Mr. Caffeine was the class act who pushed Charlie Sheen memes, made horribly bad dick jokes, ripped off Wayne’s World, made sex jokes that got zero laughs, and used possibly the worst transitions known to presentations. He quickly became the ire of Ubisoft’s E3 2011 presentation, and social media turned him into meme to represent just how badly the show went for the Ubi.
Ubisoft learned its lesson and stepped away from awkward, nonsensical stuff in future E3s. Just kidding, the company chose to go with Aisha Tyler for future presentations. There’s nothing inherently wrong with Tyler, but her awkward presence often suggests she is out of her comfort zone and isn’t exactly sure what to do besides let Ubisoft’s circus of dancing people in costumes and makeup consume everything.
2. Wii Music
I’ve covered many E3 events remotely both for ScrewAttack.com and for ResetPress, and one thing I know for certain is the crowd should be energized for the product or service you showcase on the stage. Even if you’re like the nervous, timid developer who introduced Unravel to the world, the world will catch on to your honesty and passion for the product. We will become passionate with you if you’re presenting something with potential. This wasn’t the case with Wii Music. Wii Music was a disaster cleverly disguised as a presentation.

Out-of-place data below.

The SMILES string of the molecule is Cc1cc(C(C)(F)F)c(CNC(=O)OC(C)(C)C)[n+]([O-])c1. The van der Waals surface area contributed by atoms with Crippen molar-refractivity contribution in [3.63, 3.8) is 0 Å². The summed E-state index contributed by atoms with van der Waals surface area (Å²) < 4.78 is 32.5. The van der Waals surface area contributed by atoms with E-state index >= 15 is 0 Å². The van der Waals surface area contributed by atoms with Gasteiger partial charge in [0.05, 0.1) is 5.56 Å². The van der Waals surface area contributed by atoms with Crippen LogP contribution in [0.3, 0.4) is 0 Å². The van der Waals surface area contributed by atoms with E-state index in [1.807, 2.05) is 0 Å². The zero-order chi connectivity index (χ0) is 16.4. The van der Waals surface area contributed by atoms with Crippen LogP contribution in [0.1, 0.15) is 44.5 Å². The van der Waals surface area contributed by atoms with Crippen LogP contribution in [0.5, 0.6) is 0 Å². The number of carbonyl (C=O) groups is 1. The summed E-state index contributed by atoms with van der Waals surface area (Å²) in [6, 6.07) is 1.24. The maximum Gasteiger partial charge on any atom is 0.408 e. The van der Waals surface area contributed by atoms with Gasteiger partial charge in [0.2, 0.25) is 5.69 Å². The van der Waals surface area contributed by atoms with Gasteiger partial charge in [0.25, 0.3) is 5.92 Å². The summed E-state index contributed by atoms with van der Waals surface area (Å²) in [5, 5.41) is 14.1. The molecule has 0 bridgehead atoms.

The folks at Nintendo did their best to make the game look fun and interesting, but the majority of viewers saw it as a baffling gimmick to justify the Wii’s motion controls. It’s fair to say most look back at the Wii and consider it the ultimate gimmick console to begin with, but this thing looked to take the concept and beat it to death in front of a live crowd.